“Aiden is one of the happiest kids you’ll ever meet,” says his Mom, Bonnie Procyshyn. “My eldest son is easy going and has the greatest smile. Preferring people to toys, Aiden loves to connect and interact with others.”

When Aiden was born, Bonnie and her husband, Andrei, were told that his newborn screening showed some abnormal results. Despite not receiving a diagnosis for many months, the family was connected with a metabolic specialist. Aiden underwent many tests, but, as is so often the case, none were conclusive.

When Aiden was 6 months old, Bonnie started noticing developmental delays. He wasn’t hitting basic milestones, like sitting up. At nine months, he had no interest in solid foods and was hospitalized for concerns about his failure to thrive.

Aiden started having seizures around his first birthday. This precipitated a switch in focus from a metabolic care team to a neurological one. Whole Genome Sequencing (WGS) was ordered shortly thereafter. The results indicated that Aiden had Leigh’sSyndrome, a debilitating mitochondrial disease. He was 15 months old at this time. Bonnie and Andrei were told it was unlikely their son would see his fifth birthday.

“Aiden’s cells can’t generate enough energy for him to function the way he’d like to,” says Bonnie.

This means frequent naps, sensitivity to heat, and delays in movement and speech. Aiden’s mito is de novo, which means it is the result of a random genetic mutation that could not have been predicted. 97% of his cells are affected.

Before Aiden was born, Bonnie didn’t think about an unfamiliar illness gripping her child. “When you think about starting a family, you may hope for a boy or girl,” she says, “but you really just want a healthy child – that’s what’s important.”

After the possibility of a mitochondrial disorder was first mentioned by Aiden’s doctors, Bonnie and Andrei headed to the internet for information. Not knowing anything about mito, they wanted to learn all they could so they would understand how to help their son. In hindsight, Bonnie says that was a mistake. They found nothing but bad news and worst-case scenarios. It was scary and upsetting. Every change they saw in Aiden was concerning and they couldn’t help thinking the worst.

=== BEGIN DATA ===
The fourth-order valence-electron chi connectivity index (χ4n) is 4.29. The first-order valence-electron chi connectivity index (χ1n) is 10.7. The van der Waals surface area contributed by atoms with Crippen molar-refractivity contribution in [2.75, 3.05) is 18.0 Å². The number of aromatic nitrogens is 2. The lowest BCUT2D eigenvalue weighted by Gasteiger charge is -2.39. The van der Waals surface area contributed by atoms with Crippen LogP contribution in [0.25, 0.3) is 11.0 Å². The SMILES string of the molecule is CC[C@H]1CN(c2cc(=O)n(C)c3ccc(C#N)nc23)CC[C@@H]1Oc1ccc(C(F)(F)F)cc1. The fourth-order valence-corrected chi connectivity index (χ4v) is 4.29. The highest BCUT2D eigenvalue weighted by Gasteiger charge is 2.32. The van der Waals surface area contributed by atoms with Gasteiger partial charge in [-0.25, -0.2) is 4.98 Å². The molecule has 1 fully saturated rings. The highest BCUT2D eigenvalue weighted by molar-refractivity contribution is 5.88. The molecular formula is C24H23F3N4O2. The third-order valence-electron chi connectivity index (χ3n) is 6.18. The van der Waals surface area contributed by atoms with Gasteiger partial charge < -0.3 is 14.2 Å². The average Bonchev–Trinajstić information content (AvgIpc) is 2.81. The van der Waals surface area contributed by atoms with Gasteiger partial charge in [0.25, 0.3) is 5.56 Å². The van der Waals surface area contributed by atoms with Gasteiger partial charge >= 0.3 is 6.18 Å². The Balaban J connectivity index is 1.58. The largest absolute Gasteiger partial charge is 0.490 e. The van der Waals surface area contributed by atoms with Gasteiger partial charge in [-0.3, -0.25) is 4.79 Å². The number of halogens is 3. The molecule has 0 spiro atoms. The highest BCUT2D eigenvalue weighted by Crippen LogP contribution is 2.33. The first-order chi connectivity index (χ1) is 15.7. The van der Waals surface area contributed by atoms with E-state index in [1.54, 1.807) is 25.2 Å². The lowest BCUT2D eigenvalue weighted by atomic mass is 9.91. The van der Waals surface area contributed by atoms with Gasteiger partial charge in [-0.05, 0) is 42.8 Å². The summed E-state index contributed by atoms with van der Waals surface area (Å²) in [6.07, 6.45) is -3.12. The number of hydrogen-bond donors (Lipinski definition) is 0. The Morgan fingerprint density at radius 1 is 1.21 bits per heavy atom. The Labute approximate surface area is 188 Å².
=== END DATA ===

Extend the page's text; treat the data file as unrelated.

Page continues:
“Understanding your child’s diagnosis and their needs is critical,” says Bonnie. “As parents of children with mito, we need to learn a new vocabulary and integrate ourselves as part of the healthcare team.”

This can seem impossible when you are reeling from a child’s devastating diagnosis. And, although it is important to be given hope and to understand that the worst-case scenario is not always how it goes,

Bonnie asserts that the facts and brutal honesty are what parents really need in order to actively participate in and advocate for the care of their children.

Bonnie is a strong, energetic, empathetic mom and a dedicated CPA (Chartered Professional Accountant) who enjoys her career. She loves her two boys but concedes that life is challenging. She admits to being chronically tired and rarely being able to find time for herself.

The world is not designed for children with special needs. Planning a fun, family day trip, means concerns about safety, the need to pack special equipment, finding accessible activities and washrooms in the community, all while still having time and energy to enjoy the event.

Two of the biggest challenges for the Procyshyns are i) mobility and ii) time, especially as Aiden grows.

Now approximately 40 pounds, he is getting difficult to lift. They do have an electronic lift in their home, but find it cumbersome and time consuming to use.

Getting through everyday routines, like breakfast before heading out the door to daycare and work in the morning also takes extra time because of Aiden’s needs. Having someone come and help would be welcomed, but it is expensive and difficult to find someone willing to work for short periods of time each day.

Aiden is attending daycare rather than doing half days in kindergarten. Fortunately, their daycare has been fantastic and is next to a centre that offers support for children with special needs. Aiden receives physical, occupational and speech therapy from his amazing team.

Aiden also has Landon, his younger brother. The pair love being together. “Landon has compassion that is amazing to witness,” says Bonnie. “He brings Aiden toys, sings him songs, and can sense the rare occasions when Aiden is frustrated.”

Play is work for kids and Aiden and Landon have found the perfect workspace. They love playing in a bouncy castle that remained in the family basement after a birthday party! It helps Aiden move more and more independently. It’s also fun, soft, safe,surrounded by walls, and offers unintentional benefits like building core and grip strength.

All of the people, activities and devices Aiden has in his life are helping him break through barriers and defy the odds. He is thriving despite his diagnosis and is starting to support weight in his legs, can lift himself up to kneel, which means he can grab things for himself, and he can use a pummel walker with a harness that supports him to get around at home and at daycare.

Aiden and his family are living with challenges that few can understand. Although endless questions remain unanswered, Bonnie refuses to be discouraged. She knows every child is unique and this applies to Aiden. Her son will soon be a sensational six-year-old. He will be starting school next year in a stimulating environment where he will be surrounded by other kids and have the opportunity to develop into a stronger, more independent boy. While Bonnie and Andrei aren’t sure what Aiden’s long-term future will look like, they are loving life and the time they spend together.